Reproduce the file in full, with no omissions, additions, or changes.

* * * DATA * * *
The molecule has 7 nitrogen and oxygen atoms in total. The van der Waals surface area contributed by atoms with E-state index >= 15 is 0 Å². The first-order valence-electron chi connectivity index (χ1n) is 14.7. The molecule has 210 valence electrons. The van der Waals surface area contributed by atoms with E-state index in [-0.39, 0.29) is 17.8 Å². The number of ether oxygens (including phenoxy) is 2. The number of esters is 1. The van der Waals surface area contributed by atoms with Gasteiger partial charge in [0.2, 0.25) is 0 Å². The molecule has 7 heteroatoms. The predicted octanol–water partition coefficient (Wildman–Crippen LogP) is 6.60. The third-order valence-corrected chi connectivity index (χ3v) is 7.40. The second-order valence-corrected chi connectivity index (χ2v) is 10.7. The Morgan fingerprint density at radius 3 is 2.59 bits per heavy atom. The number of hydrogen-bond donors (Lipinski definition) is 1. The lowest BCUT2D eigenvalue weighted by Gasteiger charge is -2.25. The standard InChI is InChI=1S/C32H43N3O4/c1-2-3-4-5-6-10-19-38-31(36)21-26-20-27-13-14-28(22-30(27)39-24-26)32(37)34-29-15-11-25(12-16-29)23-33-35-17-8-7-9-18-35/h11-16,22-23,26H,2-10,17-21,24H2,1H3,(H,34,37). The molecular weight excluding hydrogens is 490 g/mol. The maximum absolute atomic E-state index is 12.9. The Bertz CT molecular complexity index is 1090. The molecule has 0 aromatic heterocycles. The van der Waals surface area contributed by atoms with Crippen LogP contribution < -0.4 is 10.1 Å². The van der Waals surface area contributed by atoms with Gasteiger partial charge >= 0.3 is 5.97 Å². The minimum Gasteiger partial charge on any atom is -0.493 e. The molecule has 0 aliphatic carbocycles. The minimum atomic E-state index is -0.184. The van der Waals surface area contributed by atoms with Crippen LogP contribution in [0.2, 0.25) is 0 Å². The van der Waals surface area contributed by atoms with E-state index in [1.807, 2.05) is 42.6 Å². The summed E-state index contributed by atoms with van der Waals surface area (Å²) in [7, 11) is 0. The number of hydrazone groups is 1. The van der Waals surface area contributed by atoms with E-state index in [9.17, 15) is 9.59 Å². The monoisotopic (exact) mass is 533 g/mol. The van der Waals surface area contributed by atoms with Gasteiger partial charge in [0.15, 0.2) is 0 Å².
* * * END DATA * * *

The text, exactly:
The molecule has 7 nitrogen and oxygen atoms in total. The van der Waals surface area contributed by atoms with E-state index >= 15 is 0 Å². The first-order valence-electron chi connectivity index (χ1n) is 14.7. The molecule has 210 valence electrons. The van der Waals surface area contributed by atoms with E-state index in [-0.39, 0.29) is 17.8 Å². The number of ether oxygens (including phenoxy) is 2. The number of esters is 1. The van der Waals surface area contributed by atoms with Gasteiger partial charge in [0.2, 0.25) is 0 Å². The molecule has 7 heteroatoms. The predicted octanol–water partition coefficient (Wildman–Crippen LogP) is 6.60. The third-order valence-corrected chi connectivity index (χ3v) is 7.40. The second-order valence-corrected chi connectivity index (χ2v) is 10.7. The Morgan fingerprint density at radius 3 is 2.59 bits per heavy atom. The number of hydrogen-bond donors (Lipinski definition) is 1. The lowest BCUT2D eigenvalue weighted by Gasteiger charge is -2.25. The standard InChI is InChI=1S/C32H43N3O4/c1-2-3-4-5-6-10-19-38-31(36)21-26-20-27-13-14-28(22-30(27)39-24-26)32(37)34-29-15-11-25(12-16-29)23-33-35-17-8-7-9-18-35/h11-16,22-23,26H,2-10,17-21,24H2,1H3,(H,34,37). The molecular weight excluding hydrogens is 490 g/mol. The maximum absolute atomic E-state index is 12.9. The Bertz CT molecular complexity index is 1090. The molecule has 0 aromatic heterocycles. The van der Waals surface area contributed by atoms with Crippen LogP contribution < -0.4 is 10.1 Å². The van der Waals surface area contributed by atoms with Gasteiger partial charge >= 0.3 is 5.97 Å². The minimum Gasteiger partial charge on any atom is -0.493 e. The molecule has 0 aliphatic carbocycles. The minimum atomic E-state index is -0.184. The van der Waals surface area contributed by atoms with Crippen LogP contribution in [0.2, 0.25) is 0 Å². The van der Waals surface area contributed by atoms with E-state index in [1.807, 2.05) is 42.6 Å². The summed E-state index contributed by atoms with van der Waals surface area (Å²) in [7, 11) is 0. The number of hydrazone groups is 1. The van der Waals surface area contributed by atoms with E-state index in [9.17, 15) is 9.59 Å². The monoisotopic (exact) mass is 533 g/mol. The van der Waals surface area contributed by atoms with Gasteiger partial charge in [0.15, 0.2) is 0 Å².